The wanderings and turnings of the Main next day have really left no impression on my memory, except that we had a pleasant time, and at last came to a large Schloss, where we observed on the river a boat evidently English. While we examined this craft, a man told us it belonged to the Prince of Wales, "and he is looking at you now from the balcony." For this was the Duchess of Cambridge's Schloss at Rumpenheim, and presently a four-in-hand crossed the ferry, and the Prince and Princess of Wales drove in it by the river-side, while we plied a vigorous paddle against the powerful west wind until we reached Frankfort, and dried our wet jackets at the Russie, one of the best hotels in Europe.

The Frankfort boatmen were amazed next day to see the two English canoes flitting about so lightly on their river; sometimes skimming the surface with the wind, and despising the contrary stream; then wheeling about, and paddling hither and thither, in shallows where it was "only moist." For fun we both got into my canoe, which bore the weight perfectly well. However, there was not room for both of us to use our paddles comfortable in the same canoe. [footnote 4]

On Sunday, the Royal personages came to the English church at Frankfort, and, with that quiet good taste which wins more admiration than any pageantry, they walked from the place of worship like the rest of the hearers.

There is a true grandeur in simplicity when the occasion is one of solemn things.

Next day my active and pleasant companion had to leave me on his return to England. Not satisfied with a fortnight's rifle practice at Wimbledon, where the best prize of the year was won by his skill, he must return to the moors and coverts for more deadly sport; and the calls of more important business besides required his presence at home. He paddled down the Rhine to Cologne, and on the way several times performed the difficult feat of hooking on his canoe to a steamer going at full speed. [footnote 5]

Meantime, my boat went along with me by railway to Freyburg, from whence a voyage really new was ready to begin, for as yet the Rob Roy had not paddled in parts unknown.


[footnote 1]: At Ostend I found an English gentleman preparing for a voyage on the Danube, for which he was to build a "centre board" boat. Although no doubt a sailing boat could reach the Danube by the Bamberg canal, yet, after four tours on that river from its source as far as Pest, I am convinced that to trust to sailing upon it would entail much tedious delay, useless trouble, and constant anxiety. If the wind is ahead you have all the labour of tacking, and are frequently in slack water near the banks, and often in channels where the only course would be dead to windward. If the wind is aft, the danger of "running" is extreme where you have to "broach to" and stop suddenly near a shallow or a barrier. With a strong side wind, indeed, you can sail safely, but this must come from north or south and the high banks sadly reduce its effect.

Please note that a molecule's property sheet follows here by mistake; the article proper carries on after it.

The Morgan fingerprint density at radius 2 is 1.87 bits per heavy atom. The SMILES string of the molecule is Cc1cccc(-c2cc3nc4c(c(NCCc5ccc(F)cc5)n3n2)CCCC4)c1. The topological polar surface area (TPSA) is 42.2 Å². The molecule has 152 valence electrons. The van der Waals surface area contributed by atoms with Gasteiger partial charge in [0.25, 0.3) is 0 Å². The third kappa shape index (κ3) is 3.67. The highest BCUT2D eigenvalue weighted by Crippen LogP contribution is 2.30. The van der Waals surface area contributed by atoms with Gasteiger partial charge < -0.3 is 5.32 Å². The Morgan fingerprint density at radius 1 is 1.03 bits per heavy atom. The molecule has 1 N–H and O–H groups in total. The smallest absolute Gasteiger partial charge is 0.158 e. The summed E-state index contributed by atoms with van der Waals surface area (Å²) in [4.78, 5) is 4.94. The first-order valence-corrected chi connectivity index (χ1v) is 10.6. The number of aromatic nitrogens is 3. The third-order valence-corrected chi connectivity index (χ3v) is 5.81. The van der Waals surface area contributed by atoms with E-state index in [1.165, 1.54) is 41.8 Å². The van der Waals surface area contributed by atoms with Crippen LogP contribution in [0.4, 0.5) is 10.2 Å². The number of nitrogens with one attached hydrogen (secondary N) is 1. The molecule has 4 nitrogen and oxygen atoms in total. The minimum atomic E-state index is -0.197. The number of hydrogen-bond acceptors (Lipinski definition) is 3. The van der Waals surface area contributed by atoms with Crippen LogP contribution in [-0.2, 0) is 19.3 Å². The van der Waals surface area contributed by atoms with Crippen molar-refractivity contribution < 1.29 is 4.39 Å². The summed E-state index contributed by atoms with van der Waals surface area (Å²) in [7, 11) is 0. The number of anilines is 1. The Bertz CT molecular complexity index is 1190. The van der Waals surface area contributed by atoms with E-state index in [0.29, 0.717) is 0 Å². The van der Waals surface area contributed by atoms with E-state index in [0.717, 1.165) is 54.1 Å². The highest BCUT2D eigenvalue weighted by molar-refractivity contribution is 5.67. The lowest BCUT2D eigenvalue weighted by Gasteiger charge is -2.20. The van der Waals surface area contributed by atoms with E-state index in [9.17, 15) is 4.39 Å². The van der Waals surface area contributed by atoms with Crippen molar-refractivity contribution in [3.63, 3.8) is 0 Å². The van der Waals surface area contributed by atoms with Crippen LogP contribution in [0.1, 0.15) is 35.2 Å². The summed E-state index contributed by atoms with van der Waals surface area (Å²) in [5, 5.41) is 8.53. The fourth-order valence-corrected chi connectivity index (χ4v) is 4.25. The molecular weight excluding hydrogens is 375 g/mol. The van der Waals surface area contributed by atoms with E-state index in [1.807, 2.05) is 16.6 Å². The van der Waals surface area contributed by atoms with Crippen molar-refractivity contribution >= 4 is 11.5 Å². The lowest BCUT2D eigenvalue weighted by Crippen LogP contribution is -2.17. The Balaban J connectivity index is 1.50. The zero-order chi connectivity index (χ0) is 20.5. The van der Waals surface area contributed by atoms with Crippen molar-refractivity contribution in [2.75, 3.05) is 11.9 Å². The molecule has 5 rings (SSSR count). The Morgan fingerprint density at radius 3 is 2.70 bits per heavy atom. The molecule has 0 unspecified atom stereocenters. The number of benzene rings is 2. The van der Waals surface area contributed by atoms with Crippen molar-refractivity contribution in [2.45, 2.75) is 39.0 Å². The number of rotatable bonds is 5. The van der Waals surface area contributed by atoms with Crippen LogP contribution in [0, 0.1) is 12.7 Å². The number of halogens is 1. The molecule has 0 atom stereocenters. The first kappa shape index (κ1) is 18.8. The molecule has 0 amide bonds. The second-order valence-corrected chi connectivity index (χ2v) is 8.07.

[footnote 2]: Frequent trials afterwards convinced me that towing is only useful if you feel very cramped from sitting. And this constraint is felt less and less as you got accustomed to sit ten or twelve hours at a time. Experience enables you to sit on the floor boards (never take a mat or cushion) with perfect comfort, and on the better rivers you have so frequently to get out that any additional change is quite needless. Towing is slower progress than paddling down stream, even when your arms are tired, though my canoe was so light to tow that I could always draw it by my little finger on a canal.

[footnote 3]: This is an exceptional case, and I wrote from England to thank the officer. It would be unreasonable again to expect any baggage to be thus favoured. A canoe is at best a clumsy inconvenience in the luggage-van, and no one can wonder that it is objected to. In France the railway fourgons are shorter than in other countries, and the officials there insisted on treating my canoe as merchandise. The instances given above show what occurred in Belgium and Holland. In Germany little difficulty was made about the boat as luggage. In Switzerland there was no objection raised, for was not I an English traveller? As for the English railway guards, a few of them have the good sense to see that a long light article like a canoe can be readily carried on the top of a passenger carriage, but all the Directors in England do not see that dividends would be increased by a reasonable tariff for canoes, which cause less trouble than ordinary luggage, for the canoeist will always help a porter to handle them. Probably some distinct rules will be instituted by all railways in each country, when they are found to be liable to a nautical incursion; but after all one can very well arrange to walk or see sights now and then, while the boat travels slower by a goods-train.

[footnote 4]: In the Royal Canoe Club we have several "tandem" canoes, each for two paddlers, and they are very fast boats. Each year lately the Club has had races with four men in each canoe, using double paddles. Besides canoes of oak, cedar, or pine, we have them of bark, canvas, tin, paper, and india-rubber.

[footnote 5]: The Earl of Aberdeen was afterwards drowned in a sailing vessel. His brother, the late Hon. James Gordon, was an expert canoeist, and the first to cross the British Channel in a Rob Roy. The present Earl is also a member of the Club, and so was the late Prince Imperial of France, who had four canoes. The Prince of Wales is our Commodore.